Boris Johnson’s strategy for easing lockdown has been about ‘cheap headlines’, a scientist has claimed, as he praised Scotland’s approach.
Professor Stephen Reicher criticised the Westminster government over its approach to easing restrictions, claiming the ‘drift’ plan consisted of ‘ad hoc openings’ and ‘cheap headlines’.
And he told a briefing that Scotland had taken an ‘elimination strategy’, focused on driving infection rates as low as possible before taking action.
The scientist was speaking in his capacity as a member of Independent Sage, a group set up by former government chief scientific adviser Sir David King.
He said: ‘In Scotland we’ve seen such a clear strategy, clearly articulated, elimination is the aim and all objectives are geared towards driving things as low as possible.
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‘In England the UK government hasn’t been clear about the strategy, we don’t see any particular strategy, some people talk about herd immunity by default, but nothing has been articulated at all.
‘Instead we see a series of ad hoc openings, we see a series of ad hoc relaxations before we have an adequate test and trace system, so I think it’s better to characterise it as drift rather than a precise strategy.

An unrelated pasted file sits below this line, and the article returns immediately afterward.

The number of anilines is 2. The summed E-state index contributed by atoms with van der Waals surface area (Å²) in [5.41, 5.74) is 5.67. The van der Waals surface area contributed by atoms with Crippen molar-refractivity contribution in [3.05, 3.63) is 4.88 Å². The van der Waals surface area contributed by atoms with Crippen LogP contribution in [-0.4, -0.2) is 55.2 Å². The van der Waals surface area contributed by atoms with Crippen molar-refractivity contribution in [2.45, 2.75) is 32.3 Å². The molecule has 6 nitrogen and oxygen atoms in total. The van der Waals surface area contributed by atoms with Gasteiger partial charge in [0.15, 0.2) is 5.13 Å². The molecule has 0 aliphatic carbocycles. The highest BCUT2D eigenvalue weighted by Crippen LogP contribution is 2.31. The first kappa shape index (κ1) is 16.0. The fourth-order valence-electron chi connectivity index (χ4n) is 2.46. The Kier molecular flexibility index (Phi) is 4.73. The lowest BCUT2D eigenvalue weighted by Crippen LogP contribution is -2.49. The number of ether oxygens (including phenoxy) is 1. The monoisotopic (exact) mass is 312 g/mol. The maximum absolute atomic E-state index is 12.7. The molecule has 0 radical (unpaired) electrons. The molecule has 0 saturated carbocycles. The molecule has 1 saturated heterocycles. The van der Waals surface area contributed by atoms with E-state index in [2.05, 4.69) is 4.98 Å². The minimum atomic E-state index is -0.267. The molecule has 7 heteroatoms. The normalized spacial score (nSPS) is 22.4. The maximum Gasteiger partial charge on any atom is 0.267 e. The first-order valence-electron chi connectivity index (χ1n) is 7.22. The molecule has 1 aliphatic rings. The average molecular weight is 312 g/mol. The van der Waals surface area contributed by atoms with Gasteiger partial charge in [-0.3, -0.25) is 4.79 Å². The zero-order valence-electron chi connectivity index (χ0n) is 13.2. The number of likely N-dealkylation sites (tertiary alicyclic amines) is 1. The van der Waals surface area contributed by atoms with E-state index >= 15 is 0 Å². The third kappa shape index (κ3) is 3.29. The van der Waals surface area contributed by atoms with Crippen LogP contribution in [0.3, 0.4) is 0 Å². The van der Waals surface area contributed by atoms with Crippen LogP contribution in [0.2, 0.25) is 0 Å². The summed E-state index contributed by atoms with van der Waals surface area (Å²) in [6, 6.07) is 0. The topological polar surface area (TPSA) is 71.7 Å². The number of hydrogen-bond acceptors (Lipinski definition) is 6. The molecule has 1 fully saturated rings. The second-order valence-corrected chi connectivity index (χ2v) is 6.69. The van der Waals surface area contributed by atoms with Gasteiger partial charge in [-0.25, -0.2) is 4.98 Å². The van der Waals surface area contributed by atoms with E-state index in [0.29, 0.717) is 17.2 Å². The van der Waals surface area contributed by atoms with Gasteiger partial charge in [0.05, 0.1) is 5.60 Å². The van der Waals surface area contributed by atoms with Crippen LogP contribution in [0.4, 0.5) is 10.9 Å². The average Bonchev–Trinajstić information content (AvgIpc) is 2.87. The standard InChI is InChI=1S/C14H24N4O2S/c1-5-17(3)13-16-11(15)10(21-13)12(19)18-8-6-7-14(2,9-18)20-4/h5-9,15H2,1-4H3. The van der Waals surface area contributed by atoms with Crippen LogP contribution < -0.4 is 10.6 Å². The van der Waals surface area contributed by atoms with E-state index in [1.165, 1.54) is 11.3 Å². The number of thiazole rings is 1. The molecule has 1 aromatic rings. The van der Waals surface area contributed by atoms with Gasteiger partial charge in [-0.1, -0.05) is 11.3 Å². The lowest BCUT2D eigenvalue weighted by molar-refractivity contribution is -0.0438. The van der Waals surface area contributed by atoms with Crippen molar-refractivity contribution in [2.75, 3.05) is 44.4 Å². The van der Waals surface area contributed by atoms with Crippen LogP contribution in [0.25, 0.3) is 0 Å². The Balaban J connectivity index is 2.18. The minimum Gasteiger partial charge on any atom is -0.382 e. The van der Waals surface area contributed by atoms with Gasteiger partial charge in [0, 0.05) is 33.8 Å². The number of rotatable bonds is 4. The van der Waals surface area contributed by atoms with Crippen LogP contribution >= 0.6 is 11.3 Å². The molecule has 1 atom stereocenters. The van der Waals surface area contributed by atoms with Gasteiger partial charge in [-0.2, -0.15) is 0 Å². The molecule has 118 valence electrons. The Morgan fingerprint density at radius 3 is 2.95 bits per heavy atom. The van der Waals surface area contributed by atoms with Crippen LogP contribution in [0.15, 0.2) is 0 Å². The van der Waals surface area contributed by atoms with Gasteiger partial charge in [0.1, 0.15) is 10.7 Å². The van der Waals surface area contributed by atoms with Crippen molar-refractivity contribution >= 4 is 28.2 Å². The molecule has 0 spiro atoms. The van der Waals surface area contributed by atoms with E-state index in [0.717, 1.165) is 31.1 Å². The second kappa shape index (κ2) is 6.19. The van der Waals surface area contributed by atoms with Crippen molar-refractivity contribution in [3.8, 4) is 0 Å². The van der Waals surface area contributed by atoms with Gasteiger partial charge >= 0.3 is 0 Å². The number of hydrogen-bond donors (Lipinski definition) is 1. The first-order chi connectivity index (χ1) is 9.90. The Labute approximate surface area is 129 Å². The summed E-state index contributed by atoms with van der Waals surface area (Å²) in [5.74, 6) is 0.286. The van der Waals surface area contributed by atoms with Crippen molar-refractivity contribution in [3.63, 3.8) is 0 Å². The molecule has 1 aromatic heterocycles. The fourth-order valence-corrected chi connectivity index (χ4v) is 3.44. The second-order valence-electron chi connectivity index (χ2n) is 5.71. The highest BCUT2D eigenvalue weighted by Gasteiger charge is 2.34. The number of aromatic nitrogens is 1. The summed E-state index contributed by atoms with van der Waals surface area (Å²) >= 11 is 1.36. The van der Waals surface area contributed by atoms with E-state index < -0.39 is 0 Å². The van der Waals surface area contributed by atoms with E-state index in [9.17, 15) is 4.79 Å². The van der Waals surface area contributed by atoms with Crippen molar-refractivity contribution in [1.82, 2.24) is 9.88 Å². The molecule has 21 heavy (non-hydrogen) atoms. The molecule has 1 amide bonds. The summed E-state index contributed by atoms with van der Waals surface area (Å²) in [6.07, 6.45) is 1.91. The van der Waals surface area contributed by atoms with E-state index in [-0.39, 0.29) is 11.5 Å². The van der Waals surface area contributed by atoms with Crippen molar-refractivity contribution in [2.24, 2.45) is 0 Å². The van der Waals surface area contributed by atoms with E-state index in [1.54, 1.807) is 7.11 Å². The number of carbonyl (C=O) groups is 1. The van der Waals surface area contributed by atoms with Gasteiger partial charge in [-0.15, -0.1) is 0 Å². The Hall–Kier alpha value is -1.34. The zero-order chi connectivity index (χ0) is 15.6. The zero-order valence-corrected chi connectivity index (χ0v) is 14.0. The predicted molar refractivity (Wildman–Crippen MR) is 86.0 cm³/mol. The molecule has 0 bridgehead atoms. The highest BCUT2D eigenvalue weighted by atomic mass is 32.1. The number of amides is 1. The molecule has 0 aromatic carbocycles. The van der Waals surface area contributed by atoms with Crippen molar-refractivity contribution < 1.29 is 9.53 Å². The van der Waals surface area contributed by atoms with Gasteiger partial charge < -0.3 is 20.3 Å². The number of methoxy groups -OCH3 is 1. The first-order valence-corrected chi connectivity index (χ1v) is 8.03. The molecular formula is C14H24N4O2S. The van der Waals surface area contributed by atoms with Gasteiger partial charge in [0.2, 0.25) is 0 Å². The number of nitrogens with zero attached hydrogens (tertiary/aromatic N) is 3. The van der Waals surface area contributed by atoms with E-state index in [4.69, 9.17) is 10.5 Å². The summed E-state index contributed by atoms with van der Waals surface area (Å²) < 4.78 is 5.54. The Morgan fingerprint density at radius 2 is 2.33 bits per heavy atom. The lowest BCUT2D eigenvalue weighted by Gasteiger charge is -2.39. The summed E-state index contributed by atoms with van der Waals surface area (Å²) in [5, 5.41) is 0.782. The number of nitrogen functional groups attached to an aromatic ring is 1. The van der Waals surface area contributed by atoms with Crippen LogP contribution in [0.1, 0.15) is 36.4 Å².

‘So one of the clearest differences between Scotland and England is the difference between an elimination strategy and just drift.’
Prof Reicher said Scotland has been ‘more careful’ and is trying to drive infections so low that when the economy reopens, it does so ‘properly and fully’.
He added: ‘So a clear strategy, a slow, cautious, measured approach to reopening and very clear public messaging around that.
‘The messaging throughout has been not to go for quick cheap headlines and ‘Super Saturday’ or ‘Independence Day’, but to remind people we’re in the midst of a deadly pandemic.
‘We need to be cautious, we need to wear face masks, and indeed from today face masks will be compulsory in shops in Scotland.
‘In so doing, not only stopping the spread of infection but sending a very clear message to people, we’re still in the midst of a deadly pandemic.’
It comes after first minister Nicola Sturgeon announced a relaxation of the rules allowing people to mix indoors and confirming plans for bars, restaurants and hairdressers to reopen.
The most recent estimate is that 1,000 people in Scotland are infectious, Sturgeon said, and the ‘prevalence of the virus in Scotland is at this stage several times lower than it is across the UK as a whole’.